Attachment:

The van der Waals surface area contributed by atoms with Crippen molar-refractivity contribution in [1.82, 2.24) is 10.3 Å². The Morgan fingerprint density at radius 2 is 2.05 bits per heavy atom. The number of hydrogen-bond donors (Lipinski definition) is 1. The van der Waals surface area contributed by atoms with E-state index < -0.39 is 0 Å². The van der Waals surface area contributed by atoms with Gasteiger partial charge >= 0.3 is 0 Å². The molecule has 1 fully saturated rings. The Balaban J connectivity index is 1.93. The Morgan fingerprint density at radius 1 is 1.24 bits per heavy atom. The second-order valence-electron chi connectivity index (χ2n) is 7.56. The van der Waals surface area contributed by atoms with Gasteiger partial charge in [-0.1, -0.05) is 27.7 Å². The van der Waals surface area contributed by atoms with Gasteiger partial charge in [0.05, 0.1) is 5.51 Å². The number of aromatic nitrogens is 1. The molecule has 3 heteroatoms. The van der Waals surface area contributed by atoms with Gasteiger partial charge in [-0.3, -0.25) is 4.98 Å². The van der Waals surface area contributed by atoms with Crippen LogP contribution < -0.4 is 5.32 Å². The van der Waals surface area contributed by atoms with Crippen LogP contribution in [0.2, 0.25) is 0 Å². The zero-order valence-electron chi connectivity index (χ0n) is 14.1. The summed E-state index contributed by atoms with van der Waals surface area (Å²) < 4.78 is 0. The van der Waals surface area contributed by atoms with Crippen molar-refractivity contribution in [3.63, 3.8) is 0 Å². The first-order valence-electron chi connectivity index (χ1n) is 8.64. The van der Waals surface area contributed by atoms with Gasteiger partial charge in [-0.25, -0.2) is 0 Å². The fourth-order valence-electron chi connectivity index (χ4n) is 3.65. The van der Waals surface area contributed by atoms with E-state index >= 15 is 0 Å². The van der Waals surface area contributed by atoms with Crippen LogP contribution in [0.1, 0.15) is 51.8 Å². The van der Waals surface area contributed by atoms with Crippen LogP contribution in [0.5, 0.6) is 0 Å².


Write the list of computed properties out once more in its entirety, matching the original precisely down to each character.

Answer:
The van der Waals surface area contributed by atoms with Crippen molar-refractivity contribution in [1.82, 2.24) is 10.3 Å². The Morgan fingerprint density at radius 2 is 2.05 bits per heavy atom. The number of hydrogen-bond donors (Lipinski definition) is 1. The van der Waals surface area contributed by atoms with E-state index < -0.39 is 0 Å². The van der Waals surface area contributed by atoms with Gasteiger partial charge >= 0.3 is 0 Å². The molecule has 1 fully saturated rings. The Balaban J connectivity index is 1.93. The Morgan fingerprint density at radius 1 is 1.24 bits per heavy atom. The second-order valence-electron chi connectivity index (χ2n) is 7.56. The van der Waals surface area contributed by atoms with Gasteiger partial charge in [-0.1, -0.05) is 27.7 Å². The van der Waals surface area contributed by atoms with Gasteiger partial charge in [0.05, 0.1) is 5.51 Å². The number of aromatic nitrogens is 1. The molecule has 3 heteroatoms. The van der Waals surface area contributed by atoms with Gasteiger partial charge in [-0.3, -0.25) is 4.98 Å². The van der Waals surface area contributed by atoms with Crippen LogP contribution < -0.4 is 5.32 Å². The van der Waals surface area contributed by atoms with Crippen LogP contribution in [0.2, 0.25) is 0 Å². The zero-order valence-electron chi connectivity index (χ0n) is 14.1. The summed E-state index contributed by atoms with van der Waals surface area (Å²) < 4.78 is 0. The van der Waals surface area contributed by atoms with Crippen molar-refractivity contribution in [3.63, 3.8) is 0 Å². The first-order valence-electron chi connectivity index (χ1n) is 8.64. The van der Waals surface area contributed by atoms with Gasteiger partial charge in [-0.25, -0.2) is 0 Å². The fourth-order valence-electron chi connectivity index (χ4n) is 3.65. The van der Waals surface area contributed by atoms with E-state index >= 15 is 0 Å². The van der Waals surface area contributed by atoms with Crippen LogP contribution in [0.1, 0.15) is 51.8 Å². The van der Waals surface area contributed by atoms with Crippen LogP contribution in [0.5, 0.6) is 0 Å².